These can mostly be eliminated by sanding initially with 150-grit sandpaper and working your way up to 400-grit sandpaper. Larger surface imperfections can be filled with an autobody filler, such as Bondo, and minor surface imperfections can be filled with a light coat of an automotive filler primer, which is typically available in a spray can at most automotive parts stores.

After a final sanding with 400-grit sandpaper, parts can be painted with off-the-shelf acrylic spray paint or other types of paint using an airbrush (see Photos 11, 12, and 13).

There are some critics in the aeromodeling world who say 3D printing is not a viable building technique for full airframes. Yes, there are some downsides to the process, but to totally discount it seems shortsighted. I can’t tell you how many times I’ve heard, "3D-printed airplanes are just too heavy to fly well," from those who have never personally given them a chance. I am here to tell you that this is not the case.

With hundreds of builders out there who are having fun printing some nice-flying, unique designs, it is hard to argue with the technology’s viability. Part of our duty as aeromodelers is to have the heart of a teacher and to pass our knowledge on to the next generation. If 3D printing is an avenue with the potential to attract a new generation of pilots to the hobby, even if users move on to more traditional building techniques, I call that a win.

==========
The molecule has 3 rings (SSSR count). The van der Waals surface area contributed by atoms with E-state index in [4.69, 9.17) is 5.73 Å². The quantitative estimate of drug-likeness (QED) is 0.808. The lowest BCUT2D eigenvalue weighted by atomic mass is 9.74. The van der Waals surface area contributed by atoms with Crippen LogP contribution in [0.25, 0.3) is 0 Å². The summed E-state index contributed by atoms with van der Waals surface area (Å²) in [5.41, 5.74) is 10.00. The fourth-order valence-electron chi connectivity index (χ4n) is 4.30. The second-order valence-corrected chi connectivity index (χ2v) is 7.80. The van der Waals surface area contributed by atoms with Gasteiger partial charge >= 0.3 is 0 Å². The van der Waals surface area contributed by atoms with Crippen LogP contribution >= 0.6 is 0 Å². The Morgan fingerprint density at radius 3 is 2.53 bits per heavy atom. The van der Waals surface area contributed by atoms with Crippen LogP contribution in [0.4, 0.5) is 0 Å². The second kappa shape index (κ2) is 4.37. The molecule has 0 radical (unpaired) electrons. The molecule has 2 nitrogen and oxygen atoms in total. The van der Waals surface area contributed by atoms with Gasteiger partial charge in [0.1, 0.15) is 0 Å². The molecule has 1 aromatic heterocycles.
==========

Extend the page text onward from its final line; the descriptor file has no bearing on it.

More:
SOURCES:

3DAeroVentures (free sample parts and build guides for available designs)

eric@3daeroventures.com

www.3daeroventures.com

YouTube 3DAeroVentures Channel

www.youtube.com/3daeroventures

 

By Eric Haddad Photos and artwork by the author eric@3daeroventures.com